The Difference Between Policy and Inventory Updates in Jamf Pro

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As an Apple Certified Professional with countless Jamf Pro implementations under my belt, I've witnessed several areas that can trip up an IT administrator using Jamf Pro to manage Apple devices in the IT environment. One of these areas is how synchronization works between Apple devices in the network and the Jamf Pro console.

Jamf Pro Mobile Device Management for Apple Devices

As the standard for Apple mobile device management, Jamf Pro provides a seamless method for deploying and managing Apple devices. After the initial creation of a Jamf Pro cloud instance and the configuration of the Jamf Pro platform, synchronization activities will ensure the system stays up to date.

The Jamf Pro platform communicates with Apple devices on the network, including iPhones, iPads, and Mac computers. As changes are made in the Jamf console, they need to be passed to the Apple devices in the IT environment. Likewise, as changes are made on Apple devices, they need to be communicated to the Jamf console.

 

Updates in the Jamf Pro Environment

Unlike other systems where synchronization processes are two-way, synchronization in Jamf is typically done with “policy” updates and “inventory” updates, which each function one way only.

Policy updates transfer data from the Jamf console to Apple devices.

Inventory updates transfer data from Apple devices to the Jamf console.

 

Policy Updates

Jamf

The purpose of policy updates is for Apple devices on the network to gather updated information from Jamf. Basically, making the same changes that have been made in the Jamf console (if set to recurring check-in) to Apple devices.

 

Inventory Updates

With inventory updates, Apple devices are sending information to the Jamf console. This can include hardware information as well as application information. Jamf collects all kinds of information about usage, policy, applications, and system data.

 

Ongoing Updates & Updates On Demand

As part of a Jamf deployment, policy and inventory updates are continuously running in the background and according to configured schedules. In addition, Jamf administrators will use policy and inventory commands to make updates on demand.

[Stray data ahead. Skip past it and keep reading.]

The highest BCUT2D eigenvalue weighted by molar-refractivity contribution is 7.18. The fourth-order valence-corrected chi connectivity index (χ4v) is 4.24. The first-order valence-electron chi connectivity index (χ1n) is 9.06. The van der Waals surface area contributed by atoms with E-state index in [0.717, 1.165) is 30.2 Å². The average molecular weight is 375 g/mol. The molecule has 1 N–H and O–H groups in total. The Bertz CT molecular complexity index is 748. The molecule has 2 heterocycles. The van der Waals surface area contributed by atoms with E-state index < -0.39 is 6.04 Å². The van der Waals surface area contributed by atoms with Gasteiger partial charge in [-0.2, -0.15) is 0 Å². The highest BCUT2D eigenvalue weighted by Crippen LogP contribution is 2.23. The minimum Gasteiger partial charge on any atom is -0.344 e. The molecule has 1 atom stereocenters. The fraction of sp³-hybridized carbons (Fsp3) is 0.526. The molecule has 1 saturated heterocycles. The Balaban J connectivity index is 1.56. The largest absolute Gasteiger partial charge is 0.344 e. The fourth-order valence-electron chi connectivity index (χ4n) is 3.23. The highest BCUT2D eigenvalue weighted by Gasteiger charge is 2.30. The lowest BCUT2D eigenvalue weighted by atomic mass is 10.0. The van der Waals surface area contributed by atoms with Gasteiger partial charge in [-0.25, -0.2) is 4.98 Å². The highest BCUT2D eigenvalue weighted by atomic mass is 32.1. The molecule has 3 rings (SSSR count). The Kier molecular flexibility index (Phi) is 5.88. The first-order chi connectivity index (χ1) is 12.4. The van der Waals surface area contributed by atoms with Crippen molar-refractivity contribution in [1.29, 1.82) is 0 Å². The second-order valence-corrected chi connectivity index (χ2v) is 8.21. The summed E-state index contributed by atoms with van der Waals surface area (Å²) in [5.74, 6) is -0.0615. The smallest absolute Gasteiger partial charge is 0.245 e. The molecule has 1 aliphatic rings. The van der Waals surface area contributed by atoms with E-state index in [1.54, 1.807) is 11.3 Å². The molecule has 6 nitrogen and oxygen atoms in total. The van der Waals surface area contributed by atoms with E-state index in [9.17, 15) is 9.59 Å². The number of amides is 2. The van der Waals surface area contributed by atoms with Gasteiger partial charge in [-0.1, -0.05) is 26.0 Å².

It’s important for Jamf administrators to have a clear understanding of how policy updates and inventory updates work. The fact that these processes are one-way transmissions is a frequent cause of confusion. I’ve seen the frustration when administrators repeatedly run commands and wonder why the update is not working properly.

 

When should you use policy commands?

If you create a policy in Jamf for a new software application that you are trying to deploy, you can’t use the inventory command at the Apple device to get these updates from Jamf. Instead, you must run policy commands (sudo Jamf Policy) from the Apple device to update the policies, which will in turn reach out to the Jamf console to grab that information.

 

When should you use inventory commands?

If you are trying to view the application data on an Apple device from within Jamf, and wondering why the data is not populated, you need to run inventory commands (sudo Jamf recon).

 

Source of Confusion Between Policy and Inventory Updates

The reason behind the confusion with policy updates and inventory updates is a simple lack of knowledge. Administrators may only know about one set of commands. Those unfamiliar with Jamf may expect updates to occur simultaneously in both directions when running a command.

In-depth knowledge of Jamf Pro and its nuances is important for seamless management of Apple devices, especially in hybrid Windows/Mac environments.

 

About Corserva

As an Apple Authorized Reseller and Apple Authorized Service Provider, Corserva is qualified to sell and service Apple products. Our Apple experts have certifications in ACSP, ACMT, ACiT, Jamf 400, and more. Corserva’s Jamf experts can guide you in exploring the full potential of the Jamf Pro enterprise platform for Apple mobile device management.

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Apple services

Kyle Miller, ACSP, ACMT, ACiT, Jamf Certified Expert

Kyle is an Apple Certified Professional with certifications including ACSP (Apple Certified Support Professional), ACMT (Apple Certified Macintosh Technician), ACiT (Apple Certified iOS Technician), among other Apple certs. He is part of an elite group that has attained Jamf 400 Expert status. Kyle began his career as an Apple Genius at Apple before moving into enterprise level support in the corporate landscape.

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